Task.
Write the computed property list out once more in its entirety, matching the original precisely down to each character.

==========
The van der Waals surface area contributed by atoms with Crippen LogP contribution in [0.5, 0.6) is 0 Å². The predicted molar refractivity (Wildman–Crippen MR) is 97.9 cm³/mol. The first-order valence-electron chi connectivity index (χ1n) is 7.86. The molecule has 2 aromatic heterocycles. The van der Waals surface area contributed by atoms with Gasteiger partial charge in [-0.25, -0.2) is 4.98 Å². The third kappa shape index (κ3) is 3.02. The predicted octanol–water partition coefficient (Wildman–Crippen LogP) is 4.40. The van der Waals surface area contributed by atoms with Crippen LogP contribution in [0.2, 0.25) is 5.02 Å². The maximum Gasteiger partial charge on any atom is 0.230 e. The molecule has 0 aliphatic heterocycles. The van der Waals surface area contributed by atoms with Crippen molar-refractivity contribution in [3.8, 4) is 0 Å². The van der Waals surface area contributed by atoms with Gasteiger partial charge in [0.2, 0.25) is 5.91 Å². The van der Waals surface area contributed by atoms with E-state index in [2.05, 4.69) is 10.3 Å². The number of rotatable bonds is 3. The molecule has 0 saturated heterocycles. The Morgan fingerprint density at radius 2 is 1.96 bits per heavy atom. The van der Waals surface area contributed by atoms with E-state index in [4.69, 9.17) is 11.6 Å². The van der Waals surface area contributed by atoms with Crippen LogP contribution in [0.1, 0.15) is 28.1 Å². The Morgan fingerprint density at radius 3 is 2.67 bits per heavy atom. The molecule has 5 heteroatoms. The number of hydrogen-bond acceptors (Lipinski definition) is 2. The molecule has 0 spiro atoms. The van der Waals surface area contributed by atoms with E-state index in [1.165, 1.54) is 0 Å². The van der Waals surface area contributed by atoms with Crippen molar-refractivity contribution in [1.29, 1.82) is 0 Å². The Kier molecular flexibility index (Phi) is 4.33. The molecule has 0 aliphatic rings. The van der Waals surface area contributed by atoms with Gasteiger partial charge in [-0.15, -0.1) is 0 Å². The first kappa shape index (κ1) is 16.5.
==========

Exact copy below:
The van der Waals surface area contributed by atoms with Crippen LogP contribution in [0.5, 0.6) is 0 Å². The predicted molar refractivity (Wildman–Crippen MR) is 97.9 cm³/mol. The first-order valence-electron chi connectivity index (χ1n) is 7.86. The molecule has 2 aromatic heterocycles. The van der Waals surface area contributed by atoms with Gasteiger partial charge in [-0.25, -0.2) is 4.98 Å². The third kappa shape index (κ3) is 3.02. The predicted octanol–water partition coefficient (Wildman–Crippen LogP) is 4.40. The van der Waals surface area contributed by atoms with Crippen LogP contribution in [0.2, 0.25) is 5.02 Å². The maximum Gasteiger partial charge on any atom is 0.230 e. The molecule has 0 aliphatic heterocycles. The van der Waals surface area contributed by atoms with Crippen molar-refractivity contribution in [3.8, 4) is 0 Å². The van der Waals surface area contributed by atoms with Gasteiger partial charge in [0.2, 0.25) is 5.91 Å². The van der Waals surface area contributed by atoms with E-state index in [2.05, 4.69) is 10.3 Å². The number of rotatable bonds is 3. The molecule has 0 saturated heterocycles. The Morgan fingerprint density at radius 2 is 1.96 bits per heavy atom. The van der Waals surface area contributed by atoms with E-state index in [4.69, 9.17) is 11.6 Å². The van der Waals surface area contributed by atoms with Crippen LogP contribution in [0.1, 0.15) is 28.1 Å². The Morgan fingerprint density at radius 3 is 2.67 bits per heavy atom. The molecule has 5 heteroatoms. The number of hydrogen-bond acceptors (Lipinski definition) is 2. The molecule has 0 spiro atoms. The van der Waals surface area contributed by atoms with E-state index in [1.165, 1.54) is 0 Å². The van der Waals surface area contributed by atoms with Crippen molar-refractivity contribution in [1.29, 1.82) is 0 Å². The Kier molecular flexibility index (Phi) is 4.33. The molecule has 0 aliphatic rings. The van der Waals surface area contributed by atoms with Gasteiger partial charge in [-0.15, -0.1) is 0 Å². The first kappa shape index (κ1) is 16.5.